The Corner Rolls wraps up cheeseburgers, shrimp and avocado into crispy fried spring rolls.
Upscale pop up in Hilo is here and Na’au
A unique approach to local ingredients aims to intrigue and educate
Despite its reputation as a sleepy little town, Hilo has really become a destination for foodies. From okazuyas to acclaimed restaurants, you can easily eat your way through Hilo in a week and still not touch every spot that would be considered a “must try.”
The latest culinary adventure on Hawaii Island is called Na’au, a Hawaiian word that literally refers to the intestines, but also has a double meaning as your gut, or instinct. It was created by Brian Hirata — an instructor at the Hawaii Community College (HCC) culinary program and previously a sous chef at The Hualalai Grille by Alan Wong — who, as a longtime hunter and fisherman, sees the younger generations knowing less about sourcing foods and the wide range of ingredients available to them in Hawaii. As an educator and a chef, he wants to teach people about the native and invasive ingredients, and then create a beautiful, interactive meal with them.
Na’au doesnt have a permanent spot yet, and HIrata is still teaching at HCC, so while he seeks invetors, he pops up once a month. In fact, tickets will be available tomorrow for his next two dinners in October and November; you can subscribe to the restaurant mailing list on their website for an early-access code. The October 13 dinner will be at the Anna Ranch Heritage Center in Waimea and the November 10 dinner will be at Palms Cliff House Inn in Hilo. Tickets are $265 per person (inclusive of gratuity but not taxes and fees) and includes a multi-course tasting menu and pairing of both alcoholic and non-alcoholic beverages.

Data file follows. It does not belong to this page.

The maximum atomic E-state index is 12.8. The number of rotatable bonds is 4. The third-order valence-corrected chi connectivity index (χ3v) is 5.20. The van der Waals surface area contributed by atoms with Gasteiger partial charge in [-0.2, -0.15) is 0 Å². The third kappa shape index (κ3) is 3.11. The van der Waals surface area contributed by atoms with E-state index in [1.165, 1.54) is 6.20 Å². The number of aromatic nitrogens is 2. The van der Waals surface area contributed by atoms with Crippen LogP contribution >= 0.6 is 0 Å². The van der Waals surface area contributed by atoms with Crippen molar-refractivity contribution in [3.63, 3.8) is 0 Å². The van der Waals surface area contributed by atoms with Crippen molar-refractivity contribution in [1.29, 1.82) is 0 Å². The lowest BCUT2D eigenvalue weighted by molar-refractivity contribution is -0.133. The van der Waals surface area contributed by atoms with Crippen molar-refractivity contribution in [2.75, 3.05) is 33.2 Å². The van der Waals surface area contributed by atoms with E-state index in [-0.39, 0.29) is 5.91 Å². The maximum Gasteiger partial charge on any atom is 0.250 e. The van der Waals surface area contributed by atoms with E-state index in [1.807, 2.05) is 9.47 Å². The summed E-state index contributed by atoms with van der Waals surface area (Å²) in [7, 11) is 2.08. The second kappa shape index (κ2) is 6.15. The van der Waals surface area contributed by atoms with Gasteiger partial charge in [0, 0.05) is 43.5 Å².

I was lucky to experience the first Na’au dinner in Hilo, and I can easily say there’s nothing like this experience anywhere in Hawaii right now. It is reminiscent of the Ka Malama dinners the Grand Wailea used to do, which sparked the Search Hawaii television show, so you can kind of get an idea of how special this is. Here’s a look at the first dinner, but the menu will change constantly.
From left, Ryan Kadota, who created the wine pairings; Nemuel Palilo and Kiana Simmons, who are cooks on the Na’au culinary team; chef Brian Hirata; Adrian Wagner, who helped Hirata for the first dinner; and Na’au project coordinator Gem Nishimura.
Hirata puts the ingredients on display before dinner so those who are unfamiliar, can learn a little about what they’re about to eat.
Remember that platter of ingredients? This first course used most of those: Hapu’u, ohe, ho’i’o, pepeiau, a wild prawn fishcake and charred wild ohe and prawn broth. This was colorful and delicate, with a very thoughtful blend of textures in each bite. The broth was savory, and really pulled together all the flavors of the fresh ingredients. I could have eaten a whole bowl, but we had to power on.
Hirata created a dish incorporating sand turtles and Samoan crab in an ulu miso, topped with corn husk ash and sea asparagus. If you go to the beach enough, you might learn about sand turtles, or sand fleas. They aren’t insects at all, but a kind of sand crab. So here, the ulu miso brought out the sweetness of the crabmeat in a presentation that looked kind of like a sand globe souvenir of the beach.
Hirata prefaced each dish with a story, either of his own experiences in foraging or in this case, memories of his childhood. He took Molokai amaebi and made tempura in his grandmother’s style, but with o’io stuffing and his own grated daikon. He had smoked and dried akule himself, which was then grated fresh over the daikon to impart the saltiness for the tempura.
This was a complete surprise for the palate. I expected the venison to be gamey and tough, but it wasn’t like that at all — if you blindfolded me, I probably would have just thought it was lean beef tartare. The venison taste was clean, but meaty. The sheep sorrel, capered popolo berries, garlic aioli, cured egg yolk, and Hanapepe salt helped to create complexity in a brand new mix of flavors, and the keawe crepe pieces, of course, provided a light crunchiness.